GS-
1

Sanitary Paper Products

Upcoming Revision: The market for recycled fiber has undergone dramatic changes in recent years due to the COVID-19 pandemic and impacts of the China Sword policy.  Due to these changes, Green Seal is evaluating possible revisions to the sustainability criteria in its GS-1 Standard for Sanitary Paper Products, including the highly stringent recycled fiber requirements, to ensure they align with market needs as well as new sustainability opportunities for the product category. Through this revision, Green Seal will also explore potential certification pathways for sustainably sourced alternative fibers (e.g., bamboo) and will assess whether different leadership criteria are needed for the household market versus the away-from-home market. To find out more about this project or receive project updates, visit our Standard Projects page.

Update: March 25, 2020 – Due to the extreme impacts to the fiber supply chain as a result of the COVID-19 pandemic, Green Seal will work with participating organizations to temporarily make reasonable accommodations to fiber sourcing compliance. This measure will aid in the continued market flow of hygienic paper products that have consistently met the highest sustainability standard in the market. 

The Green Seal Standard for Sanitary Paper Products, GS-1, establishes environmental, health, and social requirements for sanitary paper products for institutional and retail markets, including:

  • bathroom tissue
  • facial tissue
  • paper towels
  • napkins
  • and placemats.

The GS-1 Standard addresses the key lifecycle hot spots including: product performance, fiber sources, restrictions on hazardous chemicals, and limits on water and energy use in manufacturing.

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Resources

standard revisions

Latest version: Edition 6.4, Issued on August 25, 2021

Recent Changes: GS-1 underwent corrections and/or clarifications and was re-published on July 26, 2023. For details on the non-substantive changes made to this standard, please see the Standard Documents Library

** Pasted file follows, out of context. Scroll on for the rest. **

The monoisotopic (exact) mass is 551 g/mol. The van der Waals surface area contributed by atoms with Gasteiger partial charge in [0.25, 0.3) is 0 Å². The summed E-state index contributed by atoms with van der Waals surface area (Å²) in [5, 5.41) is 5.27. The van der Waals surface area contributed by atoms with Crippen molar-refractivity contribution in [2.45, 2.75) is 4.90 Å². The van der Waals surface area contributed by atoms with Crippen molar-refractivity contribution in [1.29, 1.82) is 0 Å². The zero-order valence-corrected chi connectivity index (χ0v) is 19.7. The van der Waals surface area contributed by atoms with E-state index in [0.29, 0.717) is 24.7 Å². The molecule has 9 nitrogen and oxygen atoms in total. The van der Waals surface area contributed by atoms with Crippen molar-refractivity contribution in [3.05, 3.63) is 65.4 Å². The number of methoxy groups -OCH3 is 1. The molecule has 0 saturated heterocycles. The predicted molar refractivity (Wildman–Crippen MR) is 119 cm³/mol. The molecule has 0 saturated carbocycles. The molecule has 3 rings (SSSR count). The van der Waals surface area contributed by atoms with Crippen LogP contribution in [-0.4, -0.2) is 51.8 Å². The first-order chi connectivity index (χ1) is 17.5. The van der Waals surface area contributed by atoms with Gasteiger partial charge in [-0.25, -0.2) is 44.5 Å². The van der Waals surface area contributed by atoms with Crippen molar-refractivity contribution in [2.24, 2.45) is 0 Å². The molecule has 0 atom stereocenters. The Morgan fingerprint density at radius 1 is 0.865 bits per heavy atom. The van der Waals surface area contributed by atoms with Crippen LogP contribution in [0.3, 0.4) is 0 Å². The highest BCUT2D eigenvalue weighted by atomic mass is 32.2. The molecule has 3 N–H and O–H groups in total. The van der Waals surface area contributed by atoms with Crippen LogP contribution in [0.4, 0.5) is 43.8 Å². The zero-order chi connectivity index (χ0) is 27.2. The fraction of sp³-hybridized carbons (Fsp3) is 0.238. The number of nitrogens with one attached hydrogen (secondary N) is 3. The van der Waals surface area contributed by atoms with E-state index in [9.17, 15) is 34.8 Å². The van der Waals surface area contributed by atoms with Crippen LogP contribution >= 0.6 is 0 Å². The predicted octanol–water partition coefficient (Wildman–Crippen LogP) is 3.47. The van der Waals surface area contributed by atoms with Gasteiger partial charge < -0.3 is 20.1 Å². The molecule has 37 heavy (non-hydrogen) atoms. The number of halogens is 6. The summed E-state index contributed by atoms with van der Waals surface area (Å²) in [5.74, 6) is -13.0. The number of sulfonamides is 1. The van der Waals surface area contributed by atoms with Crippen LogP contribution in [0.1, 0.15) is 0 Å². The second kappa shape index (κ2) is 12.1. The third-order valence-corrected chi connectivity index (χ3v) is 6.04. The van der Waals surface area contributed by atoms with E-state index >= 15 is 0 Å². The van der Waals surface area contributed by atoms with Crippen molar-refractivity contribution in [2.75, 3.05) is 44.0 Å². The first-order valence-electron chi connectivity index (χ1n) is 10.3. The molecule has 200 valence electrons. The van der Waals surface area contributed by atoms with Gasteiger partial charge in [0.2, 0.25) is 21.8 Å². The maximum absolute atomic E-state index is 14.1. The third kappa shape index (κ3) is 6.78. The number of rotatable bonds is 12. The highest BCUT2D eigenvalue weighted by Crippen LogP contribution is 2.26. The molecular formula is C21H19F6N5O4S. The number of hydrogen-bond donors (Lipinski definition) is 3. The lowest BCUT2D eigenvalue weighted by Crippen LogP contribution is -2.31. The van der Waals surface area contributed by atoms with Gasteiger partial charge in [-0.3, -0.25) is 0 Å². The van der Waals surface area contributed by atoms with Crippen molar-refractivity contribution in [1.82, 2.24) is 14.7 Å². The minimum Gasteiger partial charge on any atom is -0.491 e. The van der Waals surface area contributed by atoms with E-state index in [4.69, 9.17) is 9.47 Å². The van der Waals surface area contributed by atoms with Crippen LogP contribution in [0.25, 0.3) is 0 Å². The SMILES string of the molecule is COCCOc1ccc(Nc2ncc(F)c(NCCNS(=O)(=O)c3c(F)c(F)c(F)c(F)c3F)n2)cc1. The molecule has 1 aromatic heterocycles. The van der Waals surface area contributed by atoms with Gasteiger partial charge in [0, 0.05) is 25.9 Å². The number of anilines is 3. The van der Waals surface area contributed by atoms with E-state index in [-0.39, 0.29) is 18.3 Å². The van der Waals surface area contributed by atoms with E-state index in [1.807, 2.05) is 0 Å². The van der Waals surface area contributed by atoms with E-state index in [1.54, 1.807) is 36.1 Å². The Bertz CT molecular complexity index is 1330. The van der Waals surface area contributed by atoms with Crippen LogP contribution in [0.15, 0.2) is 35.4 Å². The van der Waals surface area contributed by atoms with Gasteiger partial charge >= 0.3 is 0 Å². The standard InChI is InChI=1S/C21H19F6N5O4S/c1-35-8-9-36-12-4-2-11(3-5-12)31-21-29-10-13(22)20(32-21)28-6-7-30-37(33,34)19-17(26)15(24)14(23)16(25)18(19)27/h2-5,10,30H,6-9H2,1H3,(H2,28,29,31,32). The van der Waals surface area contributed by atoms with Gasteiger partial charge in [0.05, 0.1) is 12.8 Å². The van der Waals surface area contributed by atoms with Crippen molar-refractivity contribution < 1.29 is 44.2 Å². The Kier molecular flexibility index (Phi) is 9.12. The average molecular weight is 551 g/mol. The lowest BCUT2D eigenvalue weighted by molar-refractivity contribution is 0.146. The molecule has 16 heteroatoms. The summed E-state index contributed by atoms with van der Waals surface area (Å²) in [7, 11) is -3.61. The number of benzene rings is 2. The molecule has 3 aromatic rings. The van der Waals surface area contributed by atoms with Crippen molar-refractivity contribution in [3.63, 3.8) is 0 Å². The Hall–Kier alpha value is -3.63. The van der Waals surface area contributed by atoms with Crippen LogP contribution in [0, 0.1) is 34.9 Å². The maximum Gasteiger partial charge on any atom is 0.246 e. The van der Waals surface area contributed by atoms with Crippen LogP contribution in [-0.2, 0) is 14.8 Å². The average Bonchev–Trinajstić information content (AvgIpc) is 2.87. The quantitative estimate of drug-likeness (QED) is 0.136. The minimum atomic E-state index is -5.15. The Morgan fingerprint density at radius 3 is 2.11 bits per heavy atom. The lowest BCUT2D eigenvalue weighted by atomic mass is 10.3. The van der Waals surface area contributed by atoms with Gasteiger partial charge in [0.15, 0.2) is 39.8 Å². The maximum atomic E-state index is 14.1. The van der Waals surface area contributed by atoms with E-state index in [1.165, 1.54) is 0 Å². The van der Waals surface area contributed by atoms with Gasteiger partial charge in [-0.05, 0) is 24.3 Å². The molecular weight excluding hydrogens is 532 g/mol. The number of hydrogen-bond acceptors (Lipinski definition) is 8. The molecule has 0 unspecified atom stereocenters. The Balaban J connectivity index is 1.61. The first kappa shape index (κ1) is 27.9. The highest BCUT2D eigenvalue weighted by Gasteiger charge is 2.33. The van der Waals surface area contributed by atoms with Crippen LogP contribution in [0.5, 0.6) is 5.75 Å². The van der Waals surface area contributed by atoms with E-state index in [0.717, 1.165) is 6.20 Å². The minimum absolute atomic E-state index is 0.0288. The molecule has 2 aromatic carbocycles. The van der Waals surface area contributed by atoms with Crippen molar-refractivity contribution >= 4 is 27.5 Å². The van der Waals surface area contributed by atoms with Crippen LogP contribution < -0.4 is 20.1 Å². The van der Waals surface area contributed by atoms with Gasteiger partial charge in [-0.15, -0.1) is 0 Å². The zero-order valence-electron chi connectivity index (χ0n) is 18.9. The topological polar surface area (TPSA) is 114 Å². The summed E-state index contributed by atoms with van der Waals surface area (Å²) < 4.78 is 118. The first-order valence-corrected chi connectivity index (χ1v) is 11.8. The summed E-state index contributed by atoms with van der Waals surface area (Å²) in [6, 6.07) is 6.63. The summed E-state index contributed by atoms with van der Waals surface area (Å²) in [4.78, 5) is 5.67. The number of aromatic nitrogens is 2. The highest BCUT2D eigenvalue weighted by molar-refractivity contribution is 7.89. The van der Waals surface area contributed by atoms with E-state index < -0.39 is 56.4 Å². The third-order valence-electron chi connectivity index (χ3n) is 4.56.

Recent Revision: Green Seal updated the requirements for chlorine use during the re-pulping phase of the papermaking process. Visit Edition 6.4 in our Library to see a complete record of the standard criteria development process.

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criteria that help preserve the climate
Recycled Content Product must be 100% recovered material, agricultural residue or combination of both
Post-Consumer Material Minimum requirements for post-consumer material, varies by product category
Fresh Water Use Limits on total water used during the papermaking process: no more than 19,250 gallons / ton of final product
Total Energy Use Limits on total energy used during the papermaking process: no more than 17.0 millions BTUs / ton of final product
Restrictions to prevent adverse health effects
Ozone Depleting Compounds Prohibited in papermaking process
Carcinogens Prohibited above 100ppm
Mutagens Prohibited above 100ppm
Reproductive Toxins Prohibited above 100ppm
Chlorophenolic Biocides Prohibited in papermaking process
Colorants Prohibited as a functional ingredient in papermaking
Fragrances Prohibited above 100ppm
Phthalates Must not be intentionally added to packaging
Bisphenol A Must not be intentionally added to packaging
Chlorinated Materials Must not be intentionally added to packaging
Hexavalent Chromium Prohibited above 100ppm and must not be intentionally added to packaging
Lead Prohibited above 100ppm and must not be intentionally added to packaging
Selenium Prohibited above 100ppm
Mercury Must not be intentionally added to packaging
Cadmium Must not be intentionally added to packaging
Restrictions to prevent adverse environmental effects
Aquatic Biodegradability Each functional ingredient in papermaking process greater than 100 ppm must readily biodegrade
Optical Brighteners Prohibited above 100ppm
Chlorine Free Processing Chlorine is not added for bleaching, screening, de-inking or washing
restrictions to prevent packaging waste
Primary & Secondary Packaging – Paper Must be recyclable, and made from 100% recovered material
Primary & Secondary Packaging – Containerboard Must be recyclable, and made from 30% recovered material
Primary & Secondary Packaging – Plastic Must be recycle, source-reduced, contain 25% recovered material, or have an effective take-back program
Recycling Labeling Plastic packages must be marked with the appropriate Resin Identification Code. All packages must contain a label statement encouraging recycling of primary and secondary packaging